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The “trolley problem” was first stated in its modern form by Philippa Foot in 1967. I can’t possibly add anything useful to the mountain of analysis already published on the subject, so I’ll just state my version of the “problem” simply, so we all know what we are talking about.
Consider 3 scenarios:
1. A large heavy trolley car is hurtling down an incline. The braking system has failed. Ahead on the track is one person who will be killed if nothing changes. But you can save the person, because you can divert the trolley onto another track. However, if you do that the five people who are on the other track will be killed.
2. Same situation, except the current track has five people on it, and the diverted track has one person. If you do nothing five people will die; if you divert, one person will die.
3. Five people in a hospital will die tomorrow if they do not receive, respectively: (a) a heart transplant; (b) a liver transplant; (c) and (d) kidney transplants; and (e) a blood transfusion of a rare blood type. There is a sixth person in the hospital who, by astonishing coincidence, is an exact match as a donor for all five. If the head surgeon does nothing, five people will die tonight, with no hope of living until tomorrow. If the head surgeon gives the perfect donor a painless lethal injection, under the false pretext of administering helpful antibiotics, the blood and organs can be harvested and the five people will all live.
In terms of survey evidence based on these hypotheticals:
Almost everyone would choose to do nothing in scenario #1. It is troubling that you could have saved the person and chose not to, but taking an action that results in the death of five other people is clearly unacceptable. Of course, there have been variations—the one person is your son or daughter, or it’s you; what would you do then? Would you kill five strangers to save yourself or your child? Still, most people do nothing, or say they would do nothing.
Scenario #2 is more problematic. A bare majority (sometimes) would divert the trolley, killing one to save five. But there is a difference between failing to act and allowing a life to be taken, and actively taking a life by taking an intentional deadly action against someone who was otherwise in no danger. This difference is called “moral agency,” and means that though you might prefer the outcome “one person dies” over “five people die,” the fact that you are the one who must take causal agency and push the button, pull the trigger, or push the lever to cause the death changes the situation.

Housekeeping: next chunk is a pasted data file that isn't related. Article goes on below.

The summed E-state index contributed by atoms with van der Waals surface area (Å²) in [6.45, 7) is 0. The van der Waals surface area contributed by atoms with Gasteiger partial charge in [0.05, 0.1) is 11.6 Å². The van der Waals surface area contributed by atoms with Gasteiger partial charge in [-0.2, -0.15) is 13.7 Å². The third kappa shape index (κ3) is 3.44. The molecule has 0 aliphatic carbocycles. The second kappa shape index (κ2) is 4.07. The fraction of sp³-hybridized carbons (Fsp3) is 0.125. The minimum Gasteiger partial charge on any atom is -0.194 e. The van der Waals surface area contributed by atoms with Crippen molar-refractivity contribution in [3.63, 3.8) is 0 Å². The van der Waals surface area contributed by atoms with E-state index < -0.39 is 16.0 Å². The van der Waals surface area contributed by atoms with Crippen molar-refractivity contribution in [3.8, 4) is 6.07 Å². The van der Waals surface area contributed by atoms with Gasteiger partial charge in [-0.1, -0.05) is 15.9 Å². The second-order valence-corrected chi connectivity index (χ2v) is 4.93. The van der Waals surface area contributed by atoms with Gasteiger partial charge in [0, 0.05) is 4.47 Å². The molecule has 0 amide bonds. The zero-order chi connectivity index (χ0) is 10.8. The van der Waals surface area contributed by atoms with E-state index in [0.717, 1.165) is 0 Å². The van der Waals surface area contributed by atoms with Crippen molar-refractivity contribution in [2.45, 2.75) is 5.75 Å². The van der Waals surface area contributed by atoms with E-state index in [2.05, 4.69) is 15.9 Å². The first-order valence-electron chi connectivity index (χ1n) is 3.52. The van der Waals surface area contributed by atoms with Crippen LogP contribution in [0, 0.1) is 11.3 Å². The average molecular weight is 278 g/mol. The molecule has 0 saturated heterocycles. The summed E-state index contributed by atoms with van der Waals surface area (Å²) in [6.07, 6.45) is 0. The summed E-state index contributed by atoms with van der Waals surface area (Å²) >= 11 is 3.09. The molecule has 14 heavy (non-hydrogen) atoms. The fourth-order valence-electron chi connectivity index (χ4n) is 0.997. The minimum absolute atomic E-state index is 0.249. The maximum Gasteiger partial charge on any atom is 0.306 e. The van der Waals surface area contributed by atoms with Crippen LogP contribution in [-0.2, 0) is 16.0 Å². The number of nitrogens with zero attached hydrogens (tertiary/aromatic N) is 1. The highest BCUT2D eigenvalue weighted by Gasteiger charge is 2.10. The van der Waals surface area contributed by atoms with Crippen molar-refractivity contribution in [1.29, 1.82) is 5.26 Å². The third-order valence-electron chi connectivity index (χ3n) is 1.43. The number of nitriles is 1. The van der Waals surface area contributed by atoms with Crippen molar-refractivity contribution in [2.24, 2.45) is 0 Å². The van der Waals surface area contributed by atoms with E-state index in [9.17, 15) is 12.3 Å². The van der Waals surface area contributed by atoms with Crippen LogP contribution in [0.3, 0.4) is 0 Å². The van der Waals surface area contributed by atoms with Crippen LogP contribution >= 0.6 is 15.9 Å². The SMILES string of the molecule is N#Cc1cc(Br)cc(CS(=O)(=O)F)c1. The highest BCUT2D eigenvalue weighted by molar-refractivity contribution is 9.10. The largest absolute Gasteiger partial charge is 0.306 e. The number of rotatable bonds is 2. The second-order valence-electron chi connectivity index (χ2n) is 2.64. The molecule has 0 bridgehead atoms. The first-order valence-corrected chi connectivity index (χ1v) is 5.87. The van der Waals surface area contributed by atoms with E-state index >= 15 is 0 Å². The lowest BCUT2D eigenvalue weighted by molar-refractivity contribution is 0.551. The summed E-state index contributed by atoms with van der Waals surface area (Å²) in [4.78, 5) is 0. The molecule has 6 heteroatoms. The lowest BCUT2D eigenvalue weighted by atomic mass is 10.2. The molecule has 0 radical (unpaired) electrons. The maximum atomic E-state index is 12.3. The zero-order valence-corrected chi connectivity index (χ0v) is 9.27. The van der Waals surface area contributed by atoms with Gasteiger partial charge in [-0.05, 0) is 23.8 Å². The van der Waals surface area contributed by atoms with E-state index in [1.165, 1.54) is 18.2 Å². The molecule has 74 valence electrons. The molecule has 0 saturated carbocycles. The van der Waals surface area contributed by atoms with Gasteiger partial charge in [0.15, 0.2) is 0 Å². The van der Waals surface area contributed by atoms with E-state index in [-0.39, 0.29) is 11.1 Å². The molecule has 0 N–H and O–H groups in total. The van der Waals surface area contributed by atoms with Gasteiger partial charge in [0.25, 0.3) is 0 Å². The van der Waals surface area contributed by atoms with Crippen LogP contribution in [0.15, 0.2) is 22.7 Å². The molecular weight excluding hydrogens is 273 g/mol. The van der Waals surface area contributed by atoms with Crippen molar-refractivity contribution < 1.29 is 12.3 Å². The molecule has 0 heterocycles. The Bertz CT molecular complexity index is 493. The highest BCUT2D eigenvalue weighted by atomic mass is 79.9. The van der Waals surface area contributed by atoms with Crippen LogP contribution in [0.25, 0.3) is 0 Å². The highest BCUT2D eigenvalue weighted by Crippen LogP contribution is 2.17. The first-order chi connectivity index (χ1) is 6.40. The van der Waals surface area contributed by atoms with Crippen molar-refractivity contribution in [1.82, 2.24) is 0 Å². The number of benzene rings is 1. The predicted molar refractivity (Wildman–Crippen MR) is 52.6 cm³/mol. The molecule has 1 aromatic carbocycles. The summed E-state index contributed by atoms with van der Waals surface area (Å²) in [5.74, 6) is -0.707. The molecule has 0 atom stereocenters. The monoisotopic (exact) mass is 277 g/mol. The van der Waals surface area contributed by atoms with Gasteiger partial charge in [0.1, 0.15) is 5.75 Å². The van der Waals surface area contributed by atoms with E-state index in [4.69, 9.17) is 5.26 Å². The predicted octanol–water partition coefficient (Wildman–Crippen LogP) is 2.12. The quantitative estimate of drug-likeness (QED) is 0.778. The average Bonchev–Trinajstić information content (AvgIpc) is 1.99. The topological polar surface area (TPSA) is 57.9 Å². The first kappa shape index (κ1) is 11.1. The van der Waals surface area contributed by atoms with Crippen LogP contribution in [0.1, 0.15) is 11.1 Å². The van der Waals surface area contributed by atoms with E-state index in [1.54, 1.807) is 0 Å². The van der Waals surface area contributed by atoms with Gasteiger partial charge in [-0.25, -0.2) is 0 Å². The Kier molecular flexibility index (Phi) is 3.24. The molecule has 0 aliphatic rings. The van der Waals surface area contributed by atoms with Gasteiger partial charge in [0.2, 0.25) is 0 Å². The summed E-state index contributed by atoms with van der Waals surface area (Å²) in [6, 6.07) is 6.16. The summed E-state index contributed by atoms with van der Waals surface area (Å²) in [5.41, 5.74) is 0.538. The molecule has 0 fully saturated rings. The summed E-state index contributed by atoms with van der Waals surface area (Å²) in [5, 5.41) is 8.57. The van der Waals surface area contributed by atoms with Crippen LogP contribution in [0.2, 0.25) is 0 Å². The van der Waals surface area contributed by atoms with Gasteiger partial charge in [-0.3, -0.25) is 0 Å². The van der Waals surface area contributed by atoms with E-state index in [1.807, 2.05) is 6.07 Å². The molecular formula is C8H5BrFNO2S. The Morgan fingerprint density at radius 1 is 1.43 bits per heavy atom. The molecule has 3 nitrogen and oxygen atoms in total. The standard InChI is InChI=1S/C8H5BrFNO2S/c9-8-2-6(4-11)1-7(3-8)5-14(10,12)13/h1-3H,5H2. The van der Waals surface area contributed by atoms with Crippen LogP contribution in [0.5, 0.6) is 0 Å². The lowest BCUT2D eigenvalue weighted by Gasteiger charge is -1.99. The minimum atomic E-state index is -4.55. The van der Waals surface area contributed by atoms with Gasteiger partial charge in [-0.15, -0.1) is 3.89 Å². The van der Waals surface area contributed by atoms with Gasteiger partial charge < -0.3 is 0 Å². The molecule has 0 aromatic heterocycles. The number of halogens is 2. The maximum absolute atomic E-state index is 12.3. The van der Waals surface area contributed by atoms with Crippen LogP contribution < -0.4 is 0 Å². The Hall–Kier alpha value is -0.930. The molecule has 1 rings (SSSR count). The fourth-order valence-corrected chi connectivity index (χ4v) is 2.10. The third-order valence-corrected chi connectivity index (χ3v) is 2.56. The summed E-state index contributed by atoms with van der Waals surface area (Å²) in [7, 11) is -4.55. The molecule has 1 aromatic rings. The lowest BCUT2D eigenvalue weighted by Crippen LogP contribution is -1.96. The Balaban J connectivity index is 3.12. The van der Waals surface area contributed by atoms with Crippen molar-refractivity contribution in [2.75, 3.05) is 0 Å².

Scenario #3 is apparently “easy,” for most respondents: almost no one, perhaps not even Peter Singer himself, would actually forcibly murder the perfect donor patient to save the lives of the five who need transplants.
This all makes sense until you recognize that there is no real difference between scenarios #2 and #3 in terms of the social utilities involved. Why the large differences in the proportions of those who would act in scenario #2, but would not act in scenario #3? In both cases, you are intentionally acting to take a life to save five lives.
To be fair, many people have answered this question, in many different ways, and I am not in a position to contribute to that discussion which has likely passed the point of diminishing returns. It is still useful as a way of starting discussions in undergraduate PPE classes, of course. (Not that there is anything wrong with undergraduate PPE classes. If you are using the trolley problem for that purpose, you might be interested in Walter Block’s discussion of the “libertarian law” view, Steven Pinker’s contextualization in psychology, and the episode of “The Good Place” which forced more concrete considerations of the issues!)
What I want to do instead is propose a fourth scenario, one you may not have thought of in this way before. It goes like this:
4. Same situation (hurtling trolley, no brakes) as 1 and 2, except the current track has 100 million people on it, and the diverted track has your little finger stuck on the rail. If you do nothing 100 million people will die, but if you divert you will lose your little finger.